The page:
Our invention could be made somewhat more effective in discriminating between A and A4 sheets if an additional set of tick marks were available on the underside of the feeder, between the A edge 14 and the A4 edge 15--and not in the roll-off area 17. Darkness in the roll-off area, combined with the receding (i.e., out-of-focus) character of the surface, makes location of tick marks on that surface inadequately reliable.
Such additional tick marks would require moving the roll-off area further out, and this in turn would call for an added six millimeters (quarter inch) in feeder width. Unfortunately that additional width, in the present embodiment, would undesirably expand the entire product envelope.
In a different embodiment having slightly greater space, A-size tick marks could be placed in the border zone between the expected A edge position 14 and A4 edge position 15. To exploit the additional available information, the FIG. 6 programming could be modified in such a system as suggested in the FIG. 7 variant. Given the foregoing detailed description of FIG. 6, those skilled in the art will be able to follow FIG. 7 without further discussion.
Our invention encompasses still another embodiment that identifies the roll-off area by its characteristic luminance curve. The apparatus is readily programmed to compare a prescanned luminance distribution with that known characteristic for the roll-off, and thereby determine whether the roll-off is in view or is being obscured by a piece of printing medium--and thus the size of the printing medium that is in place.
Our invention, barring recognition difficulties, does not copy data that extend beyond the original placed on the glass. Even if the user places an original on the glass that covers part of the rollers, the copy will not print any data that is larger than the original. So, the rollers, and roll-off are not printed onto the user's copy or onto the print pivot 29.
There are a few drawbacks and scenarios that our invention does not solve: The first page out of the copier takes 11/2 seconds longer to complete; that is a one-time delay, which may be regarded as amortized over all copies if the operator sets the machine to make two or more copies. This is due to the need to scan 44, 144 the "tick" mark.
All copies of originals that do not cover the "tick" mark are delayed by an additional eight seconds due to the need for the prescan 48, 148. Therefore, when a user places a small photo onto the glass and instructs the machine to copy it, the task takes up to eight seconds longer--for both black-and-white and color copies.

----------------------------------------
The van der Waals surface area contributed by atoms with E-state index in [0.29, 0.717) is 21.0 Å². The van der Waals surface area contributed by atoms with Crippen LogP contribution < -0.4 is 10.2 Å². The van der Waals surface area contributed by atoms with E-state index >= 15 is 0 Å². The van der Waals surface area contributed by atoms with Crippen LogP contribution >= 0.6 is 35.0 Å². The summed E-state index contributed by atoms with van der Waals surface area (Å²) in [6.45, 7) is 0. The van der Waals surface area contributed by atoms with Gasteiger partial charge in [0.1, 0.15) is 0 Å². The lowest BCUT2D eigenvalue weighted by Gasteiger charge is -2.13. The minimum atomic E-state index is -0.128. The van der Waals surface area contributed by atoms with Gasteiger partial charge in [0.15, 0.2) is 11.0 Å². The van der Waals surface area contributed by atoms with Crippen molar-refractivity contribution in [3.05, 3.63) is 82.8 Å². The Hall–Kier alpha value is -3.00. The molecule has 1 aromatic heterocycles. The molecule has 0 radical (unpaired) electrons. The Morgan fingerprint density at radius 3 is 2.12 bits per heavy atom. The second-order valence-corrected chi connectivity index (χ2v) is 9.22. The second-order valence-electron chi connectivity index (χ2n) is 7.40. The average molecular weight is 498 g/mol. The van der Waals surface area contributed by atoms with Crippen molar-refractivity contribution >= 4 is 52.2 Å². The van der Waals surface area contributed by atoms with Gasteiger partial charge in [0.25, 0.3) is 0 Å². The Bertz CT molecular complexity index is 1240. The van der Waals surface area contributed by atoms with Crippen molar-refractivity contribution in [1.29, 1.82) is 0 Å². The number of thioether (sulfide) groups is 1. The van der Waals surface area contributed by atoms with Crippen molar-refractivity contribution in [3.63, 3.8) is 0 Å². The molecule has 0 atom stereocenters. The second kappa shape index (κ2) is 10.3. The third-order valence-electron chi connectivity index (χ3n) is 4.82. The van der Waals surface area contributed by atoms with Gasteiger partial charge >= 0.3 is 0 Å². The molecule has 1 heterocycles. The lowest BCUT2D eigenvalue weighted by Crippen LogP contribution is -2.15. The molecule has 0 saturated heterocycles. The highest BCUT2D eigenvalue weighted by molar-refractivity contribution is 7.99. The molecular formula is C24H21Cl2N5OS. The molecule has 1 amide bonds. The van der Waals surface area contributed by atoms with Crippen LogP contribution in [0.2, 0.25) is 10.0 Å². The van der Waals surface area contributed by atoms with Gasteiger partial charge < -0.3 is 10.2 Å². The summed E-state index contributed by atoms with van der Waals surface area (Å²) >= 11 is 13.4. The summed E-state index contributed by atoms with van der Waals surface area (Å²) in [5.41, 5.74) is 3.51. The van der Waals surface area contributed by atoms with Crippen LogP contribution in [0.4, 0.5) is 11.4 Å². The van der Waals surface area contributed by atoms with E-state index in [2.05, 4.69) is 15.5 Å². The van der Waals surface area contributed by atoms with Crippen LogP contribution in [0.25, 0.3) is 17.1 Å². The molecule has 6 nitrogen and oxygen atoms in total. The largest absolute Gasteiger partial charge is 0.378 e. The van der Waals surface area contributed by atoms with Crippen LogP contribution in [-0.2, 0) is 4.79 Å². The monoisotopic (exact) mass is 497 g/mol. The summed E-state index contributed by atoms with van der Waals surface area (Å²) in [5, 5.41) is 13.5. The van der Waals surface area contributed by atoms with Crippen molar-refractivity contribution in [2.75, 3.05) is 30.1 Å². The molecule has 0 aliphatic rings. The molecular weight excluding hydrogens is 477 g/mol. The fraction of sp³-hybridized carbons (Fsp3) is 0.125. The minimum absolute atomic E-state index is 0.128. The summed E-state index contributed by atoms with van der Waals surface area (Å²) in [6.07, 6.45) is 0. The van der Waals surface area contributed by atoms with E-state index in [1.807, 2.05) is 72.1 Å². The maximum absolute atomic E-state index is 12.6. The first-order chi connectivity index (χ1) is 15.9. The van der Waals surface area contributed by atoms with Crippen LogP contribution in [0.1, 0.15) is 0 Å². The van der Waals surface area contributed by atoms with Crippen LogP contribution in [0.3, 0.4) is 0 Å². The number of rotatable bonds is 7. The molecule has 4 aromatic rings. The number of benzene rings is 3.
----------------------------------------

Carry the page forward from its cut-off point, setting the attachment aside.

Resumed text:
If the original covers the "tick" mark but doesn't cover the rollers, or the roll-off, the uncovered features are printed. This case of course ordinarily represents a mispositioning of the document: badly skewed on the glass, or placed at the rear edge of the copier glass 2 rather than at the forward corner 18' next to the control panel 7. It may also represent an irregularly shaped (nonrectangular) document. Such problems tend to occur more often with reductions below 91%. However, they can arise at 100% if the original is smaller than the selected printing-medium size.
If the original is a transparency, the rollers, etc. may show through the original. In this case, the system will most commonly see the original as a small document and will suppress the rollers and other features--and with them, usually, portions of the original image itself. Our invention cannot resolve this problem because visually, even optically, the apparatus-feature image is literally merged with the original-document image. The user, however, can eliminate this effect by placing a white sheet of paper on top of the transparency (and thereby physically separating the two sets of image elements).
The above disclosure is intended as merely exemplary, and not to limit the scope of the invention--which is to be determined by reference to the appended claims.
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|U.S. Classification||399/45, 399/376, 399/370|
|Mar 23, 1998||AS||Assignment|
Owner name: HEWLETT-PACKARD COMPANY, CALIFORNIA
Free format text: ASSIGNMENT OF ASSIGNORS INTEREST;ASSIGNORS:HULAN, GREGORY T.;GRAGG, GARY W.;WORLEY, A. JUSTINE;REEL/FRAME:009073/0047;SIGNING DATES FROM 19980204 TO 19980205
|Jan 16, 2001||AS||Assignment|
|May 15, 2003||FPAY||Fee payment|
Year of fee payment: 4
|May 16, 2007||FPAY||Fee payment|
Year of fee payment: 8
|May 16, 2011||FPAY||Fee payment|
Year of fee payment: 12
|Sep 22, 2011||AS||Assignment|
Owner name: HEWLETT-PACKARD DEVELOPMENT COMPANY, L.P., TEXAS
Free format text: ASSIGNMENT OF ASSIGNORS INTEREST;ASSIGNOR:HEWLETT-PACKARD COMPANY;REEL/FRAME:026945/0699
Effective date: 20030131